One-punch deaths: How lives are devastated by a single blow
Trevor Timon has been convicted of killing bank worker Oliver Dearlove with a single punch. It's not the first case of its kind to make headlines, but how does one punch kill someone and what are the consequences for those involved?
Robert Holland had been on a rare night out after months of working seven-day weeks.
Before the 36-year-old went to the Oceana nightclub in Nottingham, he phoned his mother, Therese, to tell her he would visit her the next day.
It was the last time they spoke.
Hours later, in the early morning of 28 October 2011, Robert suffered fatal brain injuries from just one punch.
Therese learned what had happened later that morning when police visited her home.
"When they told me I was just screaming," she said. "I even punched them and told them to get out of my house, telling them how dare they tell me lies."
Robert's death was caused by the force of one punch severing an artery in his brain.
Liam Rockley, a 21-year-old former bouncer, later pleaded guilty to manslaughter and was sentenced to three-and-a-half years in prison.
'Just as lethal'
Robert's death is far from an isolated case.
While no official figures are available on one-punch deaths, the campaign group One Punch Can Kill has recorded more than 80 fatalities since 2007.
Many of the cases have attracted media attention - in large part because it seems extraordinary that one punch can kill.
But Duncan Bew, a consultant in trauma and acute care at King's College Hospital, said this reflects a fundamental lack of understanding.
"People are very much focused on penetrating injuries, but actually punching someone in the head can be just as lethal," he said.
Mr Bew said deaths from one punch tended to happen in one of three ways.
Sometimes, as in Robert's case, the blow itself will cause fatal damage to the brain. Alternatively, it could cause a physiological response where people stop breathing and the brain is starved of oxygen.
But in other cases, a punch will cause a person to lose consciousness and strike their head on a hard surface.
The impact is similar to being hit over the head with a block of concrete, Mr Bew said.
Many one-punch killings involve young men, often in drink-fuelled, random acts of violence.
But Finola Farrant, a criminologist at the University of Roehampton, said the circumstances of cases often varied dramatically.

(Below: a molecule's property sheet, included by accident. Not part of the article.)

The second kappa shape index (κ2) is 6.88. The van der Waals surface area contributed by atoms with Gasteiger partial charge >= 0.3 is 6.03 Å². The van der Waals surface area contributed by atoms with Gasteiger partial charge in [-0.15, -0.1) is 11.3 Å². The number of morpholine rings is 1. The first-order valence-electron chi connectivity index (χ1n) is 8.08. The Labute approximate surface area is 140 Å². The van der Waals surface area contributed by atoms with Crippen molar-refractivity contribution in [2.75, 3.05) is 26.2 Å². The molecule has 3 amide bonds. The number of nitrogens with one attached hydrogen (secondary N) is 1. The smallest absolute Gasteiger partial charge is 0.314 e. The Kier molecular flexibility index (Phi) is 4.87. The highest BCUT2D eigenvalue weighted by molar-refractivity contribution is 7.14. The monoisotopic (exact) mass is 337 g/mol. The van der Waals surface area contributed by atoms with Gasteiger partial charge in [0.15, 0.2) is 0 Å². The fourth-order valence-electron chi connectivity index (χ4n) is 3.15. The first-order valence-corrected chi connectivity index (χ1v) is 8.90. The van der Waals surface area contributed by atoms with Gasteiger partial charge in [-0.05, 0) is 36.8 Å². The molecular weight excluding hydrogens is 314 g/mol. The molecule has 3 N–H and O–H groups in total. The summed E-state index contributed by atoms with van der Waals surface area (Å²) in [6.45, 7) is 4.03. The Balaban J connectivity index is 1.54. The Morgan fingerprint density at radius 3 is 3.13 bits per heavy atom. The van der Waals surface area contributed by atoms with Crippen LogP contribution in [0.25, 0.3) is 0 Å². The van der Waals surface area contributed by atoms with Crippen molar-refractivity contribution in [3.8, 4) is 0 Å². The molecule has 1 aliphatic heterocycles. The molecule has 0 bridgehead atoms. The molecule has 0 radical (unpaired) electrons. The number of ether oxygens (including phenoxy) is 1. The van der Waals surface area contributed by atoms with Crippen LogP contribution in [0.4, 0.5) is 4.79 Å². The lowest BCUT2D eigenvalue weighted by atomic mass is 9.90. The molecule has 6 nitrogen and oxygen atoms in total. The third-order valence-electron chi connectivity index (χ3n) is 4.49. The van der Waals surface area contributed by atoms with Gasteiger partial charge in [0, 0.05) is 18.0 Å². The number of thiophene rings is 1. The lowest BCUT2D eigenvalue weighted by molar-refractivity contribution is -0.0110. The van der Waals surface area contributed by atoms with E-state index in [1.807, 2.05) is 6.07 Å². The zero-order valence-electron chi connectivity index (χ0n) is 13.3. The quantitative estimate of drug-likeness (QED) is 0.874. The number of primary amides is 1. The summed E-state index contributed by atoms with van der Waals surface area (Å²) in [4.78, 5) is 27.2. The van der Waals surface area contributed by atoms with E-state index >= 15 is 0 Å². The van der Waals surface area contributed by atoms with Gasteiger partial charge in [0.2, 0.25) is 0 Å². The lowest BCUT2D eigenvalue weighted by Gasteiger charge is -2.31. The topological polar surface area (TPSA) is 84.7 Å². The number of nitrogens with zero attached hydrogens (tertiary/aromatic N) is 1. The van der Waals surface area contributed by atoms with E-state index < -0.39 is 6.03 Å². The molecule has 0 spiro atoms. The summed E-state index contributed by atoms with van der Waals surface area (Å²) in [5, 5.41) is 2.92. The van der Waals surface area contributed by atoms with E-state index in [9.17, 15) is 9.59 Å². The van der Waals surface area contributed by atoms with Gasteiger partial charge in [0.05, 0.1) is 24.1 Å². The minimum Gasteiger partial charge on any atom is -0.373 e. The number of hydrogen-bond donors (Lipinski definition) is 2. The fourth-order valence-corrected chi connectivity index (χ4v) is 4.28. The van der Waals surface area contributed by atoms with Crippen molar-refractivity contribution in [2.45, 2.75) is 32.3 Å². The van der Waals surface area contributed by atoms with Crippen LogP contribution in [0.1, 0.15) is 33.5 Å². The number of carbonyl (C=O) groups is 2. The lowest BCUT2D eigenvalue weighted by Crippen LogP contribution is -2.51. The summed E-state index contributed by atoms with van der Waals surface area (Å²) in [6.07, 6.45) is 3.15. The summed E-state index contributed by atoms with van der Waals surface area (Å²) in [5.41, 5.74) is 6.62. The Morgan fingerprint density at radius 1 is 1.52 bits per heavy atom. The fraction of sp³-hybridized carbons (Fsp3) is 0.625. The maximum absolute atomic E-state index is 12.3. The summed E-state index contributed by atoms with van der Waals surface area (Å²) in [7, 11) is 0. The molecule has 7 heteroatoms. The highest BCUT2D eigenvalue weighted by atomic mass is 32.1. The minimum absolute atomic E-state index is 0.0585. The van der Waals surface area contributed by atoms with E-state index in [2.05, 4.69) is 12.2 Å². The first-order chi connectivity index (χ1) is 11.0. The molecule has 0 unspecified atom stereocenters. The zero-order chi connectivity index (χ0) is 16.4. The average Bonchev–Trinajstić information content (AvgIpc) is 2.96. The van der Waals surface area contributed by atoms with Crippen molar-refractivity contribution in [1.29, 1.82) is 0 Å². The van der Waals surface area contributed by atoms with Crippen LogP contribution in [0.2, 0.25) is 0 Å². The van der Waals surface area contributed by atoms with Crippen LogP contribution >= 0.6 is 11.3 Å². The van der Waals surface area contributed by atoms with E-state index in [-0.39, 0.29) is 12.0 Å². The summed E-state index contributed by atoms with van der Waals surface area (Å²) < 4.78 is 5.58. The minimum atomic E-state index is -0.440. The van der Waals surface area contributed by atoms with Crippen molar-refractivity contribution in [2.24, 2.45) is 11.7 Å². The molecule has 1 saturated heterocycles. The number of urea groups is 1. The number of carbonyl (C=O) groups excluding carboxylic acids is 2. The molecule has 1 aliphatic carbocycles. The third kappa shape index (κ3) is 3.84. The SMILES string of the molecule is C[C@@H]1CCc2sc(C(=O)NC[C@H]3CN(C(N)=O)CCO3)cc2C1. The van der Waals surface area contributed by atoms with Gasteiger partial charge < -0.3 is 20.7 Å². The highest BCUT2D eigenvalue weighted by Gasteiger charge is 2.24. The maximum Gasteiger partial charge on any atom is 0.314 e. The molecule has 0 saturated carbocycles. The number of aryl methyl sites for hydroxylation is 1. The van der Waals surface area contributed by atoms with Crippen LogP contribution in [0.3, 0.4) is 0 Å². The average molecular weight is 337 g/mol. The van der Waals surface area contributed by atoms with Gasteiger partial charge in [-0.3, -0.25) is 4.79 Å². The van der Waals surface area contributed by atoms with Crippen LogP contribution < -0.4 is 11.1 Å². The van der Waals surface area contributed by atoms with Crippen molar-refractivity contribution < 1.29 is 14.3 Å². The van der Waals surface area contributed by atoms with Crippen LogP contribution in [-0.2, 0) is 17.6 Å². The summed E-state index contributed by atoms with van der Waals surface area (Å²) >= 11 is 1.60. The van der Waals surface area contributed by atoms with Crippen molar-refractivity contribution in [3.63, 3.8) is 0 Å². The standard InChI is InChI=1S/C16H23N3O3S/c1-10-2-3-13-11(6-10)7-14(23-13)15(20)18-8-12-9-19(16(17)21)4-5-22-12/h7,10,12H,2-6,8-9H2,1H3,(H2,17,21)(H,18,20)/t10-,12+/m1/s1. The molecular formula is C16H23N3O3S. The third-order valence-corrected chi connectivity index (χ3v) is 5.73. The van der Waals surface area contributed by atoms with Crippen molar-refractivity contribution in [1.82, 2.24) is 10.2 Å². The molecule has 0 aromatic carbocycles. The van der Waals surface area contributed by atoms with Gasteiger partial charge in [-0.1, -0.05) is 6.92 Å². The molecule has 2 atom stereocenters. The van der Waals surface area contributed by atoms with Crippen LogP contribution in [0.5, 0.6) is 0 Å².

These can range from unprovoked assaults, to people who have landed fatal blows in self-defence.
In some cases arguments between close friends have resulted in a fatal punch.
Last October, Richard Eveleigh was jailed for killing his best friend of 45 years, Paul Lightowler, with a single punch in what the court heard was a "silly" row.
Dr Farrant said the question for courts to explore in these cases was the extent to which defendants should be culpable for someone's death when they may not have intended - or even realised - that one punch could kill.
Indeed, such is the shock of those unintended consequences that the attackers and their families may come to see themselves as victims too, she added.
One-punch killer: 'People aren't in control of their emotions'
Jacob Dunne was 19 when he killed 28-year-old trainee paramedic James Hodgkinson with one punch in 2011.
He was sentenced to 30 months' imprisonment for manslaughter.
After his release, Jacob agreed to answer questions from James's parents about what happened as part of a scheme called Restorative Justice.
Later he met them in person, and keen to show them he was turning his life around, he re-took his GCSEs, did an Access course for university, and is now studying criminology at Nottingham Trent University.
Jacob, now 24, says he believes one-punch deaths, and violent crime in general, could be reduced by teaching children emotional wellbeing in schools.
"A lot of this aggression stems from people not being in control of their emotions.
"In reality people need to ask the question 'why are you fighting on the weekends?' The answer is going to be different for everyone."
Jacob now speaks in schools about his experience and in December gave a talk to the TED conference.
He remains in touch with James's parents.
For those affected by one-punch deaths, the end of the court process can signal the end of formal support and counselling.
That lack of support contributed to Ann Bartlett setting up One Punch Can Kill in 2010.
Her son, Kyle, a 21-year-old Royal Navy sailor, suffered a fatal brain injury after being punched in Portsmouth on 5 May 2009.
"Our message is: 'Be a hero and walk away from a fight'", Ann says.
The question of how the number of one-punch deaths can be reduced is one both Ann and Therese believe needs to be considered by lawmakers.
Both want sentences to be toughened to match Australia, where there is a minimum of eight years for one-punch killings.
Currently in the UK, the attacks are usually treated as manslaughter and often result in custodial sentences of fewer than five years.
But Dr Farrant said she was doubtful specific guidelines around one-punch deaths would help.
"We've got a very experienced judiciary who can hear and understand the nuances of individual cases that are so markedly different," she said.
Mr Bew said the UK should consider following Australia's lead by introducing padded flooring outsides pubs, bars and nightclubs.
But one area all four agree on is the need for a high-profile campaign to raise awareness of the dangers of one punch.
"Perhaps they need to have signs up in nightclubs, 'think before you punch' and things like that." Therese said.
Remembering Robert, she added: "He had such plans and he wanted to be a dad. That's never going to happen.
"It's such a waste."